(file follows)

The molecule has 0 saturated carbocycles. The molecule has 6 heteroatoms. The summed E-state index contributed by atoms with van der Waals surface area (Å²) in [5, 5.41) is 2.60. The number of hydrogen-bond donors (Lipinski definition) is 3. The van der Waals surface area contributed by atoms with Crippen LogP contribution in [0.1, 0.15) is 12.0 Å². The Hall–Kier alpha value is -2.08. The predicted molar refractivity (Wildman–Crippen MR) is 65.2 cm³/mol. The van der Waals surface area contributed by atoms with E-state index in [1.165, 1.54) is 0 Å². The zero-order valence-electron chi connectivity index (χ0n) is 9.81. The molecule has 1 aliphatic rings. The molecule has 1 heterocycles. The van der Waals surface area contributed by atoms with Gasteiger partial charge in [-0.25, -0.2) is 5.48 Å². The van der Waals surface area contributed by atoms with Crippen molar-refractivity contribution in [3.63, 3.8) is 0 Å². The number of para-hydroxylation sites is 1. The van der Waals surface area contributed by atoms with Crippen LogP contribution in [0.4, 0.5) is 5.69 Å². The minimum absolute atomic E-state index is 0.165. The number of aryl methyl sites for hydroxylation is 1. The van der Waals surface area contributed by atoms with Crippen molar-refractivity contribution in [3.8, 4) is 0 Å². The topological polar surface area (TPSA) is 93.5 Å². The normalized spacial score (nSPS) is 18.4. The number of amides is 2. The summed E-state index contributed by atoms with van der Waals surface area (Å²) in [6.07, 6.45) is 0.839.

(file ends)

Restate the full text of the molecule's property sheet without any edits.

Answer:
The molecule has 0 saturated carbocycles. The molecule has 6 heteroatoms. The summed E-state index contributed by atoms with van der Waals surface area (Å²) in [5, 5.41) is 2.60. The number of hydrogen-bond donors (Lipinski definition) is 3. The van der Waals surface area contributed by atoms with Crippen LogP contribution in [0.1, 0.15) is 12.0 Å². The Hall–Kier alpha value is -2.08. The predicted molar refractivity (Wildman–Crippen MR) is 65.2 cm³/mol. The van der Waals surface area contributed by atoms with E-state index in [1.165, 1.54) is 0 Å². The zero-order valence-electron chi connectivity index (χ0n) is 9.81. The molecule has 1 aliphatic rings. The molecule has 1 heterocycles. The van der Waals surface area contributed by atoms with Gasteiger partial charge in [-0.25, -0.2) is 5.48 Å². The van der Waals surface area contributed by atoms with Crippen molar-refractivity contribution in [3.63, 3.8) is 0 Å². The number of para-hydroxylation sites is 1. The van der Waals surface area contributed by atoms with Crippen LogP contribution in [0.4, 0.5) is 5.69 Å². The minimum absolute atomic E-state index is 0.165. The number of aryl methyl sites for hydroxylation is 1. The van der Waals surface area contributed by atoms with Crippen molar-refractivity contribution in [3.8, 4) is 0 Å². The topological polar surface area (TPSA) is 93.5 Å². The normalized spacial score (nSPS) is 18.4. The number of amides is 2. The summed E-state index contributed by atoms with van der Waals surface area (Å²) in [6.07, 6.45) is 0.839.